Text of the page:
Having an emotionally exhausting life can lead to feelings of hopelessness and depression. Even if it doesn’t seem serious at the moment, the longer you suffer from emotional exhaustion, the more likely it is for significant problems to develop. Don’t simply wait for things to get better. Actively seek to treat emotional exhaustion now. The following methods can help.
1. Diet and Exercise
To fight emotional exhaustion, try changing your diet to include healthy food items. A healthy diet has vegetables, fruits, and whole grain products. Be sure to avoid fatty or sugary foods. At the same time, get some exercise. Even if it’s for a short period of time each day, a little exercise can go a long way. A healthy body leads to a healthier mind and emotional state.
2. Get More Sleep
A lack of sleep can be one of the causes of emotional exhaustion. To counteract this, try to get as much sleep as you can during the night. Aim for eight hours by keeping a strict sleeping schedule, such as going to bed at 10:30 p.m. and getting up at 6:30 a.m. If your sleep schedule is erratic or doesn’t fit in the right amount of time, you’ll feel added fatigue. That makes you more susceptible to burnout.
3. Practice Self-Care
In addition to taking care of your body, you need to take care of your mind. Self-care keeps a close eye on your emotions and mental health and makes sure to regulate them. Some common self-care practices include meditation or taking a hike through nature. While these ideas can help with your physical health, they do wonders for your mental health by reducing stress. You can even do visualization practices to increase your confidence and enthusiasm.
4. Take a Break
If work has been getting to you lately, schedule some time off. Many companies now allow for mental health or personal days outside of regular sick and vacation days, giving people the chance to unwind and relax.
Taking a break helps you to remove yourself from a stressful situation. If work is a major source of emotional unrest, you may even consider seeking a new place to work, especially if management doesn’t take your emotional well-being seriously.
5. Seek Professional Help
In extreme situations, you may even need to seek professional medical help. If emotional exhaustion has led to physical harm, schedule an appointment with a physician. If most of the trauma is mental in nature, see a mental health specialist like a therapist. These experts have the training and knowledge to get you back on your feet and functioning with clarity and purpose.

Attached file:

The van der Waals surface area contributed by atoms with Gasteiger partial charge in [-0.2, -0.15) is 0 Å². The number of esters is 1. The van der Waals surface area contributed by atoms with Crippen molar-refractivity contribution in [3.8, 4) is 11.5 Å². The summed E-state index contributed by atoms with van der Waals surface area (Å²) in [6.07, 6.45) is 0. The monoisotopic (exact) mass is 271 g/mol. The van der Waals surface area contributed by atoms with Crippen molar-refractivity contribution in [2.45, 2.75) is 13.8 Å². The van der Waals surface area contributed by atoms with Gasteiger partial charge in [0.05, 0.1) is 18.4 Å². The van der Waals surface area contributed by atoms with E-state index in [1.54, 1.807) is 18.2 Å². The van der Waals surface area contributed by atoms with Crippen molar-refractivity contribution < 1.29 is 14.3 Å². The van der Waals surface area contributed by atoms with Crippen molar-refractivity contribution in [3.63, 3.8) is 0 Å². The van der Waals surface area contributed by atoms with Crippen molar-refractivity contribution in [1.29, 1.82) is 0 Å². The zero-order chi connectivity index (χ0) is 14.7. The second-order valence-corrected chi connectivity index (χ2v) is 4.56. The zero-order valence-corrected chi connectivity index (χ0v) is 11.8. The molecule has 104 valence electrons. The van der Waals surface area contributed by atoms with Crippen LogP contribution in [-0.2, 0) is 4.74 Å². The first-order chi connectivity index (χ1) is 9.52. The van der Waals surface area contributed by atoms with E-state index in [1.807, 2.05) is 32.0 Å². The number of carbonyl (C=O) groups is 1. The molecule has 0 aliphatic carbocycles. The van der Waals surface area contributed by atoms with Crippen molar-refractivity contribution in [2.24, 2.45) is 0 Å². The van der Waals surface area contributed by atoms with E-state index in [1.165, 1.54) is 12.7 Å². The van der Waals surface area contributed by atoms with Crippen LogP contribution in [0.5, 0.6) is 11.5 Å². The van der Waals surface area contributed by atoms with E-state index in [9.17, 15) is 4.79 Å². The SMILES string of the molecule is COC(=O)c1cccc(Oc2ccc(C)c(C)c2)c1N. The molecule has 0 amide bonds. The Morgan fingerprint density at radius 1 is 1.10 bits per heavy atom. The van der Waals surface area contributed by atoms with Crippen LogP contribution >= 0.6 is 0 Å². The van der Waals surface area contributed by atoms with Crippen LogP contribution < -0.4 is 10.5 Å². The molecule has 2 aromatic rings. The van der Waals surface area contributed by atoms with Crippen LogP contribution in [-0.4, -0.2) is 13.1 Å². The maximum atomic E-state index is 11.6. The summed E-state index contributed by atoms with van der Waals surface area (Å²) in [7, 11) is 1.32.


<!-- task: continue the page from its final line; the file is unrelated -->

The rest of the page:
6. Become More Emotionally Intelligent
As a leader, you must have concern for the emotional state of your team members. This requires having high emotional intelligence (EI). Being emotionally intelligent means being aware of one’s own emotions and the emotions of those around them.
EI in the workplace means understanding that your words and actions have an impact on others’ emotions. Pay attention to what you say and do and recognize how that affects your team members. If some are becoming emotionally exhausted, perform some self-introspection to see if you may have had a hand in it.
Handling Emotional Exhaustion Today
Emotional exhaustion isn’t a unique phenomenon for our day. Anna Katharina Schaffner, author of Exhaustion: A History, explained in an interview with Psychology Today, “Anxieties about exhaustion, and the loss of physical and mental energies, are present both in fiction and in the medical, theological, and philosophical literature from classical antiquity onwards. Exhaustion is a timeless concern related to fears about death, illnesses, and the gradual waning of our energies as we age.”
Understand that emotional exhaustion can happen to anybody. Even if you have a passion for your job, high levels of stress can lead to emotional and physical fatigue. If you feel you suffer from emotional exhaustion, try the following tips right away. You’ll soon notice a positive difference in your well-being.
- Exercise 30 minutes a day.
- Sleep a full 8 hours.
- Meditate 15 minutes a day.
- Have a serving of fruits and vegetables every day.
Looking for more information about burnout and retention? Start by reading the following articles: